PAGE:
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NOTE: This gallery is best viewed in “Full Screen” mode; see button at right, above. Most of us perceive history, as depicted in photographs, in stark black and white — both figuratively and literally. After all, the most famous, stirring images associated with many of the landmark events and signature figures from, say, the American Civil War through the Great Depression, World War II and even much of the post-war 20th-century are often black and white pictures. But a new book, An American Odyssey (TASCHEN, 2014), provides a strikingly vibrant look at America, from the late 1880s to the early 1920s, through what the book’s editors call “the first color photographs of the North American continent.” The photocroms in this gallery are from the private collection of graphic designer and photographer Marc Walter, who owns one of the world’s largest collections of vintage travel pictures and co-authored An American Odyssey with Sabine Arqué. Made by a process in which black and white photographic negatives are transferred to color lithographic printing plates or stones — rather than tinted by hand — photochrom postcards and other mementos were hugely popular in the early 20th century. (It’s of course worth noting that color photography — made primarily via color separation, the Lumières’ Autochrome process, and other methods — had been around since since the mid- to late-19th century. But it wasn’t until Kodak and Agfa began producing mass-market, consumer-ready color film in the 1930s that the art and craft of color picture-taking was widely and affordably available.)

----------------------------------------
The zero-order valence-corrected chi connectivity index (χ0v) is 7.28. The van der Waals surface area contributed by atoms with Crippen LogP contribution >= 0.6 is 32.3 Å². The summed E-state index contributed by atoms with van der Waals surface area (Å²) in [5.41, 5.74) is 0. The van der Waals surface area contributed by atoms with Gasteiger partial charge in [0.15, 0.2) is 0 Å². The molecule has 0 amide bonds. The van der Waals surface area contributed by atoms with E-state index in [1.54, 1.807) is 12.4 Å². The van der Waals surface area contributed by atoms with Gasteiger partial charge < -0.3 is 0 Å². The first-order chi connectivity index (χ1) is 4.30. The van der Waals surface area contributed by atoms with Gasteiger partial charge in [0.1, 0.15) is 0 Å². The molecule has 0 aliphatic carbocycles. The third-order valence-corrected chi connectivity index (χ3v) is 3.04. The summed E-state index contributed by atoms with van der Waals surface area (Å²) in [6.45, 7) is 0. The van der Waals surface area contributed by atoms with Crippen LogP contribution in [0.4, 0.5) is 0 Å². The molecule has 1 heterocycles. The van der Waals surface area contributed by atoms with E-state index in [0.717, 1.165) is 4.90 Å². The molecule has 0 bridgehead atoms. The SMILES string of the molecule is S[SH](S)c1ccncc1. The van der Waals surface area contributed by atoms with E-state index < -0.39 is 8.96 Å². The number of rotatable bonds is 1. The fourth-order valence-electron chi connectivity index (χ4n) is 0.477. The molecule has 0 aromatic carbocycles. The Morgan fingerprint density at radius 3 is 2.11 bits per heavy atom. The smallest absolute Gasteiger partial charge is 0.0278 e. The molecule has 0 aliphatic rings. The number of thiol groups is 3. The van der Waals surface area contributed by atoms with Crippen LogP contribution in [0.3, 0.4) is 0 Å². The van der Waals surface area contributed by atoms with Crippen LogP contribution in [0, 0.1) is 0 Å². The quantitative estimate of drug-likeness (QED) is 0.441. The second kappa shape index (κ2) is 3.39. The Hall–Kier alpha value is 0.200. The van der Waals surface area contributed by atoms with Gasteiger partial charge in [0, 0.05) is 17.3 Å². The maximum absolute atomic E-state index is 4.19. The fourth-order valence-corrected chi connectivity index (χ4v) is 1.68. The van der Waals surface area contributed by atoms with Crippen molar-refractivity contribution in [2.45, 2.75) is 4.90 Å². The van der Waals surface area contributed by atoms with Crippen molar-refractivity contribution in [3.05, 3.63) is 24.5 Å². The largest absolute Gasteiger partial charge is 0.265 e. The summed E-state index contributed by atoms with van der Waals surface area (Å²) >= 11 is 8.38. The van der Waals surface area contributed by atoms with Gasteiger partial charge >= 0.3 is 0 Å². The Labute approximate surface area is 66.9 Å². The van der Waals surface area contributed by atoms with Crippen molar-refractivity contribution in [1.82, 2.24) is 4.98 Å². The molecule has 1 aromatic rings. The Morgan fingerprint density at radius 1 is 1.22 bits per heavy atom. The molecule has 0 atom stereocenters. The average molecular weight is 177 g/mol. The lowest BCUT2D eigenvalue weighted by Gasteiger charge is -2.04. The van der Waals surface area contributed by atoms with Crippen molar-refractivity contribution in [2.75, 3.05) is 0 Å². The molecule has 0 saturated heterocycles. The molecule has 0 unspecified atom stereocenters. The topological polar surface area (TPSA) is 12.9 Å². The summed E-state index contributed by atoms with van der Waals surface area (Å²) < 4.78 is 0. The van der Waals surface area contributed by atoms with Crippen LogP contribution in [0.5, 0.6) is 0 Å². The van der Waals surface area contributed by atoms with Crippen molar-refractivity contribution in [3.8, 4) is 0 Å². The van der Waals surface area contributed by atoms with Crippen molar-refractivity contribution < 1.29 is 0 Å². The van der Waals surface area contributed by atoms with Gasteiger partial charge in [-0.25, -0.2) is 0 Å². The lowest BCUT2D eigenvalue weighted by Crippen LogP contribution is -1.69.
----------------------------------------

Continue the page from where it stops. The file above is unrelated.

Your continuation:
As for why the photochroms seen here are so extraordinary, the introduction to An American Odyssey notes:
The images in An American Odyssey are at-once beautiful and technically brilliant documents that reanimate history in a way few other media possibly can.